While this isn't technically a "condition", it is recommended that any child under three years old or who weighs less than 50 pounds not use a weighted blanket. The reason is simply that there is a slight risk of suffocation. Frankly, it's not a huge risk and there have been very few incidences of children suffocating under a weighted blanket. Still, there is a slight risk and, for that reason, children under 3 or who weigh less than 50 pounds shouldn't use a weighted blanket.

The Risks Of Weighted Blankets for Babies and Toddlers

We would be remiss if we didn't touch on this subject again, just for safety's sake. The fact is, using a weighted blanket is extremely helpful for many health conditions. Also, as we've talked about, it's incredibly safe and extremely low risk for practically everyone. Children with ASD and ADHD have used weighted blankets with much success and a significant reduction in their symptoms. They help them to sleep better at night and get through their days much more easily.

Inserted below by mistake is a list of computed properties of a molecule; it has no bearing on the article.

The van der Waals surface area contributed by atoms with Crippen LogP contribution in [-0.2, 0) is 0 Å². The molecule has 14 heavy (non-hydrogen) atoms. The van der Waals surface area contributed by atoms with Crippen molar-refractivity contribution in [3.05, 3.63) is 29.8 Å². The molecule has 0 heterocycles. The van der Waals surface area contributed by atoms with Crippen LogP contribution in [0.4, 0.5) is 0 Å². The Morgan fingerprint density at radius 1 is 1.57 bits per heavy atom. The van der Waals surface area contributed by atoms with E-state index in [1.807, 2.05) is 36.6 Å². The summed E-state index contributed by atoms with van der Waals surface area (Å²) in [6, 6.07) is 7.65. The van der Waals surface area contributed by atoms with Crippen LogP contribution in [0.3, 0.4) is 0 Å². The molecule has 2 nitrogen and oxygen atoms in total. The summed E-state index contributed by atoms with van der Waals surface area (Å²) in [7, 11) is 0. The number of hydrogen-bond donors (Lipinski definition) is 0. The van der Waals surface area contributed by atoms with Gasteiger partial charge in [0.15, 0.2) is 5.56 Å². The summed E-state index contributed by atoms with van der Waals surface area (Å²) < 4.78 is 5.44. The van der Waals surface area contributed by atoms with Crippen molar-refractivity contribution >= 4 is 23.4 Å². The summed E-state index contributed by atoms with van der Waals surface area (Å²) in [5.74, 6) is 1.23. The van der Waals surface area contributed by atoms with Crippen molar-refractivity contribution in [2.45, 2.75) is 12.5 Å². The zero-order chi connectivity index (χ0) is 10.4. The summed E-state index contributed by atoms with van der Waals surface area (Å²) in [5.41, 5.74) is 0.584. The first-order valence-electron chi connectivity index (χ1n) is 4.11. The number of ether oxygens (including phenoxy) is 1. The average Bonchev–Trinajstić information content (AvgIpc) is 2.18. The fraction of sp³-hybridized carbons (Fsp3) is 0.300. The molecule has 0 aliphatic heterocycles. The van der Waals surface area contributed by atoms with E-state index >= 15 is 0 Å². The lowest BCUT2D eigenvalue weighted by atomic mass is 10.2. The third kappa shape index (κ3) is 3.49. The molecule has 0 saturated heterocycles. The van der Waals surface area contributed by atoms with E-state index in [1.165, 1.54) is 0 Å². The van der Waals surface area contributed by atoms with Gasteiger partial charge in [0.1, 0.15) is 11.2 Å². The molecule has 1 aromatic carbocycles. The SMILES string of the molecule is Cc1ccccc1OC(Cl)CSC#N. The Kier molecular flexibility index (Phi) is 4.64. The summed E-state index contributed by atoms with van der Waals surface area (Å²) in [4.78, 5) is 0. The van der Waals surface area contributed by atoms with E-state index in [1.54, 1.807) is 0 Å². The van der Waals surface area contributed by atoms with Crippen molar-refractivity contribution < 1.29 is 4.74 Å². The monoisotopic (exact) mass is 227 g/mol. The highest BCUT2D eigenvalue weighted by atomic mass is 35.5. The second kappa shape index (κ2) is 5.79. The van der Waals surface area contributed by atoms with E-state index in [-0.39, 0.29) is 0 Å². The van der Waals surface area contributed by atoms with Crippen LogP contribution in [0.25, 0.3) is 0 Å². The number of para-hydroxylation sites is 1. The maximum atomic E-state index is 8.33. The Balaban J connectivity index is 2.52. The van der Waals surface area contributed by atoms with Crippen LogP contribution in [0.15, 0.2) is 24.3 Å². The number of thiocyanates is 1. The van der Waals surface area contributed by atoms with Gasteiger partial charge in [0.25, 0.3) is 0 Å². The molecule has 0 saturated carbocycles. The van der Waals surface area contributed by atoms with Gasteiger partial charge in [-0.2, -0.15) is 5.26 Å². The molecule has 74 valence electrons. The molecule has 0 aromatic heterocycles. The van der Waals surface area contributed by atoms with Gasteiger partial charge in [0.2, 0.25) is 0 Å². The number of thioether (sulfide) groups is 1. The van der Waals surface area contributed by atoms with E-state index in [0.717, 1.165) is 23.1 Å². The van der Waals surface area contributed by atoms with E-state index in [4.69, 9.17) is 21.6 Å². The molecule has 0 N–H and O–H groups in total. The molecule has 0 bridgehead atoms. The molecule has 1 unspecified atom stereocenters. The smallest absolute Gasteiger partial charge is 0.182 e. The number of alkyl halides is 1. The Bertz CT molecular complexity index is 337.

That being said, when it comes to babies and toddlers, a weighted blanket should not be used. As we mentioned above, any child under three years of age or who weighs less than 50 pounds shouldn't use a weighted blanket. The risk of suffocation, while not incredibly high, does exist. While it is very small, the last thing that we would ever wish on anyone is that their precious child was harmed in some way.

Research Shows That Weighted Blankets Are Safe

As we've mentioned, many studies have been done on weighted blankets to determine their benefits for a wide variety of health conditions. None of those studies has ever shown weighted blankets to be a danger of any kind except to, as we mentioned, very small children.